Multiple labeling for electron microscopy (EM) is typically accomplished by using colloidal gold (cAu) particles of different sizes. The size distribution of each cAu preparation, which may vary by up to 15%, is the principal factor that limits the number of labels which can be used simultaneously. Furthermore, there is no effective way to use multiple labeling for quantitative, high resolution EM studies. Such analysis requires the use of a single Fab antibody fragment conjugated to a single cAu particle in order to ensure that each particle corresponds to only one antigenic site. Whole antibody molecules cannot be used for quantitative analysis because they are at least divalent, and some, such as dimeric IgA or pentameric IgM, have even more antigen-binding sites. Consequently, it is impossible to deduce whether the presence of one whole antibody molecule corresponds to the presence of one, two, or more targets. Particle diameters ranging from 3 to 5nm are optimal for quantitation because one Fab fragment adsorbs to one particle, more than one Fab fragment may adsorb to a single particle larger than 5nm, and, when smaller than 3nm, several particles may bind to a single Fab fragment.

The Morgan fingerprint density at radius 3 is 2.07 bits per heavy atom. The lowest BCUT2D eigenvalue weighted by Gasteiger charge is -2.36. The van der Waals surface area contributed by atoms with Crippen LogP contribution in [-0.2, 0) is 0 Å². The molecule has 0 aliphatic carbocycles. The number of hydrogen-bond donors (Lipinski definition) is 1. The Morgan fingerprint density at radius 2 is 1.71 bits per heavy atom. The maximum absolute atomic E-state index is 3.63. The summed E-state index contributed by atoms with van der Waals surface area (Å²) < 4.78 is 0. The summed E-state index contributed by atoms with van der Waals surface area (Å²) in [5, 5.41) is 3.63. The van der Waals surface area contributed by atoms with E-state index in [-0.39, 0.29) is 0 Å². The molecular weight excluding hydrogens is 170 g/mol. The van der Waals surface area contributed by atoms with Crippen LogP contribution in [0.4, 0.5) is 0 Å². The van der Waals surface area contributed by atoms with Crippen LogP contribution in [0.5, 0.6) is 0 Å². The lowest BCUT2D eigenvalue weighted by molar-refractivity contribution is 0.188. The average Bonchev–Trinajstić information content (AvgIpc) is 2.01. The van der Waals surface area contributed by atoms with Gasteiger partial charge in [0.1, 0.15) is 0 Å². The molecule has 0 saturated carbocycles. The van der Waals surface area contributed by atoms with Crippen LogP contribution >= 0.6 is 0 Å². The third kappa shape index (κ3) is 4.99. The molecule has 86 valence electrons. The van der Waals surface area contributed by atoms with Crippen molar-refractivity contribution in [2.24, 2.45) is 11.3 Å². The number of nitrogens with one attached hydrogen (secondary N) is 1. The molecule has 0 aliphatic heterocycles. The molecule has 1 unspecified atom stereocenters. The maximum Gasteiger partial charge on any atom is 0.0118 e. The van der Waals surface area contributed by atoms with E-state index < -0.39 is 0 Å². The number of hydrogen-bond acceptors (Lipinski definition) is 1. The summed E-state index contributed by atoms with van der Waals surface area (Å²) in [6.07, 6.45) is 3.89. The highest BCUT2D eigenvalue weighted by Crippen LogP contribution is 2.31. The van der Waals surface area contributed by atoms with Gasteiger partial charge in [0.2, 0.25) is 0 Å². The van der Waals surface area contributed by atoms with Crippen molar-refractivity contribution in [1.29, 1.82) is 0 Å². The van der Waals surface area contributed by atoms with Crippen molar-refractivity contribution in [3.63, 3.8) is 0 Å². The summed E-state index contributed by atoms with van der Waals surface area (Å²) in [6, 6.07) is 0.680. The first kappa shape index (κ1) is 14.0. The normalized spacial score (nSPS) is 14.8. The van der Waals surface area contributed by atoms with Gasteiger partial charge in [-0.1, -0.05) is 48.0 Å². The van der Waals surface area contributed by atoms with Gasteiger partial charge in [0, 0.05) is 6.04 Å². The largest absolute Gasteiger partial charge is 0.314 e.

We are evaluating parameters apart from particle size variation to accomplish multiple labeling for both qualitative and quantitative analyses. One method relies on electron energy loss spectroscopy (EELS) to distinguish particles of several metallic compositions, including Au, Ag, Pt, Pd, Rh, and Ru. EELS is performed using a LEO 912 energy filtering transmission electron microscope (EFTEM) with an in-column Omega spectrometer.